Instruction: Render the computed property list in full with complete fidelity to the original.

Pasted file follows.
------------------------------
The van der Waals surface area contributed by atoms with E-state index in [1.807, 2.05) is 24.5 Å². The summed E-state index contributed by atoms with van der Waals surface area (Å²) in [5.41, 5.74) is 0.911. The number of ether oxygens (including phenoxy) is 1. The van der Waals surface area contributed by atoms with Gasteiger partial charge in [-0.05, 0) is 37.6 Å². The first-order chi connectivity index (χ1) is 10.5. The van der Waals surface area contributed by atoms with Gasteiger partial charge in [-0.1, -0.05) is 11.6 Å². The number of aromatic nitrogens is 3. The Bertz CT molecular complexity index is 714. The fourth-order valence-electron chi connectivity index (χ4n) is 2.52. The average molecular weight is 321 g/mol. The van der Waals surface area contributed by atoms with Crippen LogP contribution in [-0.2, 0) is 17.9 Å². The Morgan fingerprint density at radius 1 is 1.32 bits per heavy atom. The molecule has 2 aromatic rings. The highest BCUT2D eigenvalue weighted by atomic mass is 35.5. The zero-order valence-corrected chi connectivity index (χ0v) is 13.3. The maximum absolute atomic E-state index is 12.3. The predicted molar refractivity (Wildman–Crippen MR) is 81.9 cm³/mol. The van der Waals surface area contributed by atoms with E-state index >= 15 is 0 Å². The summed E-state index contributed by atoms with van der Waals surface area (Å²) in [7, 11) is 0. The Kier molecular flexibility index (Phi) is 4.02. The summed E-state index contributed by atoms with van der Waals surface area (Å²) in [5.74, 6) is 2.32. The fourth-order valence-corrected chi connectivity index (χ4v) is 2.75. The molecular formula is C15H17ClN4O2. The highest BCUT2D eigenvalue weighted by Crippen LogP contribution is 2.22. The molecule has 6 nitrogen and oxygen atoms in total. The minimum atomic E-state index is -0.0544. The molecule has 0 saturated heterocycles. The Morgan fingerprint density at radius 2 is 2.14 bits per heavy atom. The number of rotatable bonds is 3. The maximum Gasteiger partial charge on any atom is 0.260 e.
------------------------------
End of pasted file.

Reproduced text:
The van der Waals surface area contributed by atoms with E-state index in [1.807, 2.05) is 24.5 Å². The summed E-state index contributed by atoms with van der Waals surface area (Å²) in [5.41, 5.74) is 0.911. The number of ether oxygens (including phenoxy) is 1. The van der Waals surface area contributed by atoms with Gasteiger partial charge in [-0.05, 0) is 37.6 Å². The first-order chi connectivity index (χ1) is 10.5. The van der Waals surface area contributed by atoms with Gasteiger partial charge in [-0.1, -0.05) is 11.6 Å². The number of aromatic nitrogens is 3. The Bertz CT molecular complexity index is 714. The fourth-order valence-electron chi connectivity index (χ4n) is 2.52. The average molecular weight is 321 g/mol. The van der Waals surface area contributed by atoms with Crippen LogP contribution in [-0.2, 0) is 17.9 Å². The Morgan fingerprint density at radius 1 is 1.32 bits per heavy atom. The molecule has 2 aromatic rings. The highest BCUT2D eigenvalue weighted by atomic mass is 35.5. The zero-order valence-corrected chi connectivity index (χ0v) is 13.3. The maximum absolute atomic E-state index is 12.3. The predicted molar refractivity (Wildman–Crippen MR) is 81.9 cm³/mol. The van der Waals surface area contributed by atoms with E-state index >= 15 is 0 Å². The summed E-state index contributed by atoms with van der Waals surface area (Å²) in [7, 11) is 0. The Kier molecular flexibility index (Phi) is 4.02. The summed E-state index contributed by atoms with van der Waals surface area (Å²) in [5.74, 6) is 2.32. The fourth-order valence-corrected chi connectivity index (χ4v) is 2.75. The molecular formula is C15H17ClN4O2. The highest BCUT2D eigenvalue weighted by Crippen LogP contribution is 2.22. The molecule has 6 nitrogen and oxygen atoms in total. The minimum atomic E-state index is -0.0544. The molecule has 0 saturated heterocycles. The Morgan fingerprint density at radius 2 is 2.14 bits per heavy atom. The number of rotatable bonds is 3. The maximum Gasteiger partial charge on any atom is 0.260 e.